December 2002
Volume 43, Issue 13
ARVO Annual Meeting Abstract  |   December 2002
Effect of Stimulus Type on Eye Movement Performance and Dynamics in Young Children
Author Affiliations & Notes
  • T McCarthy
    School of Optometry University of Waterloo Waterloo ON Canada
  • EL Irving
    School of Optometry University of Waterloo Waterloo ON Canada
  • Footnotes
    Commercial Relationships   T. McCarthy, None; E.L. Irving, None. Grant Identification: Support: NSERC 2ELI and CRC 2ELI
Investigative Ophthalmology & Visual Science December 2002, Vol.43, 4666. doi:
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      T McCarthy, EL Irving; Effect of Stimulus Type on Eye Movement Performance and Dynamics in Young Children . Invest. Ophthalmol. Vis. Sci. 2002;43(13):4666.

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      © ARVO (1962-2015); The Authors (2016-present)

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Abstract: : Purpose: To determine if age appropriate pictures elicit superior performance on saccade and pursuit tasks in children compared with conventional dots or spots of light. Methods: Eye position data was collected from 27 children ranging in age from 3 to 12 years using the El-Mar 2020, video-based eye tracker, sampling at 120Hz. Participants were instructed to follow a dot or picture as it jumped (saccades) or traveled (pursuits) across the screen. The order of stimulus presentation was randomized for the collection of saccade and pursuit recordings. Saccades differed in jump size, ranging from 5-30 degrees in the horizontal direction. Pursuit velocities ranged from 5-30 degrees/second along the horizontal meridian. All targets subtended approximately 1 degree and were viewed from a distance of 2 metres. The saccadic latency, accuracy, peak velocity, and response rate were determined as was pursuit gain. Results: Younger subjects more frequently (60% increase for 3 & 4 yr olds) made saccades in response to pictures than to dots. As well saccadic amplitude gains were higher (0.93 vs. 0.83 in children <7 yrs) for all step sizes with pictures and latencies were shorter (236msec vs. 298msec) compared with dots. The peak velocity vs. amplitude relationship was very similar for the two stimulus types. Pursuit gain was higher (1.01 vs. 0.82 in children ≤7yrs) for picture stimuli over a range of target velocities. Between 7 and 9 years of age, performance between the two stimuli becomes similar for all parameters tested with the exception of saccadic latency, which remains shorter for pictures even in the oldest children tested. Conclusion: In order to achieve optimum eye movement performance in young children it is important to use age appropriate meaningful targets. Studies, which do not use such targets, will underestimate the oculomotor capabilities of this population.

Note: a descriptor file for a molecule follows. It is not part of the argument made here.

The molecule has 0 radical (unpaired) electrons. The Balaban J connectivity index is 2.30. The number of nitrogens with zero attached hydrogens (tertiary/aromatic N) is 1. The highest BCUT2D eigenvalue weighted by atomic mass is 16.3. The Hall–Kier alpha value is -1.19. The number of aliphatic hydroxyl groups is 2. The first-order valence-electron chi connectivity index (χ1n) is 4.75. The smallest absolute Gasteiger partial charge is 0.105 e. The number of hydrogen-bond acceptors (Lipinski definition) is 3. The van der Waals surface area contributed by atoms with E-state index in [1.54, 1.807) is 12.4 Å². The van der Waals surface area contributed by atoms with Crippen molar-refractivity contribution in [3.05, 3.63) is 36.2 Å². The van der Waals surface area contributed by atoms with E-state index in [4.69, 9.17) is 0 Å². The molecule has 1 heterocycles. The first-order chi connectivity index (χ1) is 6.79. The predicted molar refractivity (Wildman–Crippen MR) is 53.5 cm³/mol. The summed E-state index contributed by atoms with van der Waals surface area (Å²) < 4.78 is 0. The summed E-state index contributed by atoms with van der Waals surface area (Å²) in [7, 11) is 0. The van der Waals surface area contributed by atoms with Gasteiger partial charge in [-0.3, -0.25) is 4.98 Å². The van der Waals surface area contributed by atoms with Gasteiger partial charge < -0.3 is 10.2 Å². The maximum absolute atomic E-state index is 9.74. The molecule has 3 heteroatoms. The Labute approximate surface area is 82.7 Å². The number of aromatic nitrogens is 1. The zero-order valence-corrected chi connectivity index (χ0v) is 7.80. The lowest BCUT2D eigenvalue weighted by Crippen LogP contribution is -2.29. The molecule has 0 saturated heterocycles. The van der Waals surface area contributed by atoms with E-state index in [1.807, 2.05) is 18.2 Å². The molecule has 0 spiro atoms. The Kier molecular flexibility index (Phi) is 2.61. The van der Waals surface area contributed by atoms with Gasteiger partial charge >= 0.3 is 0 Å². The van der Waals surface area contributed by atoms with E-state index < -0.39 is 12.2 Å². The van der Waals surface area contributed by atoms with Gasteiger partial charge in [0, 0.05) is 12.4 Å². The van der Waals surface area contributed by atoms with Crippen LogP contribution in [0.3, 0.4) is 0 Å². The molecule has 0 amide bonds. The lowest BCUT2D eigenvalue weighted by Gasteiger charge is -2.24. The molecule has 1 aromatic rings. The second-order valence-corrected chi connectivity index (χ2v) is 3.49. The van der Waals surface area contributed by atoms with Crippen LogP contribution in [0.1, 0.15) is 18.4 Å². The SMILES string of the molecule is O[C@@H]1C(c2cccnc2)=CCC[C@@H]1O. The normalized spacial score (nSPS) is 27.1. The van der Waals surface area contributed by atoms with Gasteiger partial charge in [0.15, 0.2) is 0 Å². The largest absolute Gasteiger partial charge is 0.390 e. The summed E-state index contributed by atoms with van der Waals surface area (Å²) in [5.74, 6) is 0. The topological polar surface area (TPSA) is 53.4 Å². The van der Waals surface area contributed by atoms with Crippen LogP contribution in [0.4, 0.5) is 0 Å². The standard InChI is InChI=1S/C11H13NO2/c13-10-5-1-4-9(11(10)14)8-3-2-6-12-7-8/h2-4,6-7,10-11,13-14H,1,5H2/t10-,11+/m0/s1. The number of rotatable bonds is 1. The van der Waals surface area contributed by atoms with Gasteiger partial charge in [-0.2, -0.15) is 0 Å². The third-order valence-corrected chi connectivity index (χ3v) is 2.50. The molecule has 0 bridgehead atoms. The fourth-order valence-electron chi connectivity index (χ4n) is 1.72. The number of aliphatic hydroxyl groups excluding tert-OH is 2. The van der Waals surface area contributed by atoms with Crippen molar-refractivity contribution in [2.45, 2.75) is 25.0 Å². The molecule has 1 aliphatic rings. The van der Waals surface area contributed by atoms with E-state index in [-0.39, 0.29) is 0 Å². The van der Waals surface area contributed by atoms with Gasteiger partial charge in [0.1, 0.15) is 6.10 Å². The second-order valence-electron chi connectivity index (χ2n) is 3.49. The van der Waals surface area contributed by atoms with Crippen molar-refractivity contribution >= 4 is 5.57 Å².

Keywords: 409 eye movements: saccades and pursuits • 408 eye movements: recording techniques • 622 visual development 

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